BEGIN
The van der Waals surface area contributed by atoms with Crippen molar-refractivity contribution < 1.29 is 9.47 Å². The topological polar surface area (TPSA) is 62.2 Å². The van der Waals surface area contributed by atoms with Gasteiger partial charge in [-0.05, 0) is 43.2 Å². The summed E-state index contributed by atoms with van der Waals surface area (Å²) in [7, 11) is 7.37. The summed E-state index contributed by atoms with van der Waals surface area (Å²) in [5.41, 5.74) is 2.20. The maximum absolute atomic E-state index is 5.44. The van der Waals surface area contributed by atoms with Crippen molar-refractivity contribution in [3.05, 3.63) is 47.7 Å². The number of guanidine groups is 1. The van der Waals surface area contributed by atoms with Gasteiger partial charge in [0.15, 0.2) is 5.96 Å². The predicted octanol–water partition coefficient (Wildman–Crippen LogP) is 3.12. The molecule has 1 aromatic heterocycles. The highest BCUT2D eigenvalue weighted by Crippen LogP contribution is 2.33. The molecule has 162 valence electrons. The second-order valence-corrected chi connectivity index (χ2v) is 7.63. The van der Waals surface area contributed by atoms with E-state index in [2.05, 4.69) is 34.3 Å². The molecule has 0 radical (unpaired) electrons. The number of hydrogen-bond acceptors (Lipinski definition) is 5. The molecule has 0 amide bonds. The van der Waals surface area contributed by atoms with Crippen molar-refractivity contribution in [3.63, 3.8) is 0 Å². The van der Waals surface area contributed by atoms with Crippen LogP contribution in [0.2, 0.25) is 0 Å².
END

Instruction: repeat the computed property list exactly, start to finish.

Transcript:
The van der Waals surface area contributed by atoms with Crippen molar-refractivity contribution < 1.29 is 9.47 Å². The topological polar surface area (TPSA) is 62.2 Å². The van der Waals surface area contributed by atoms with Gasteiger partial charge in [-0.05, 0) is 43.2 Å². The summed E-state index contributed by atoms with van der Waals surface area (Å²) in [7, 11) is 7.37. The summed E-state index contributed by atoms with van der Waals surface area (Å²) in [5.41, 5.74) is 2.20. The maximum absolute atomic E-state index is 5.44. The van der Waals surface area contributed by atoms with Crippen molar-refractivity contribution in [3.05, 3.63) is 47.7 Å². The number of guanidine groups is 1. The van der Waals surface area contributed by atoms with Gasteiger partial charge in [0.15, 0.2) is 5.96 Å². The predicted octanol–water partition coefficient (Wildman–Crippen LogP) is 3.12. The molecule has 1 aromatic heterocycles. The highest BCUT2D eigenvalue weighted by Crippen LogP contribution is 2.33. The molecule has 162 valence electrons. The second-order valence-corrected chi connectivity index (χ2v) is 7.63. The van der Waals surface area contributed by atoms with E-state index in [2.05, 4.69) is 34.3 Å². The molecule has 0 radical (unpaired) electrons. The number of hydrogen-bond acceptors (Lipinski definition) is 5. The molecule has 0 amide bonds. The van der Waals surface area contributed by atoms with Crippen molar-refractivity contribution in [3.63, 3.8) is 0 Å². The van der Waals surface area contributed by atoms with Crippen LogP contribution in [0.2, 0.25) is 0 Å².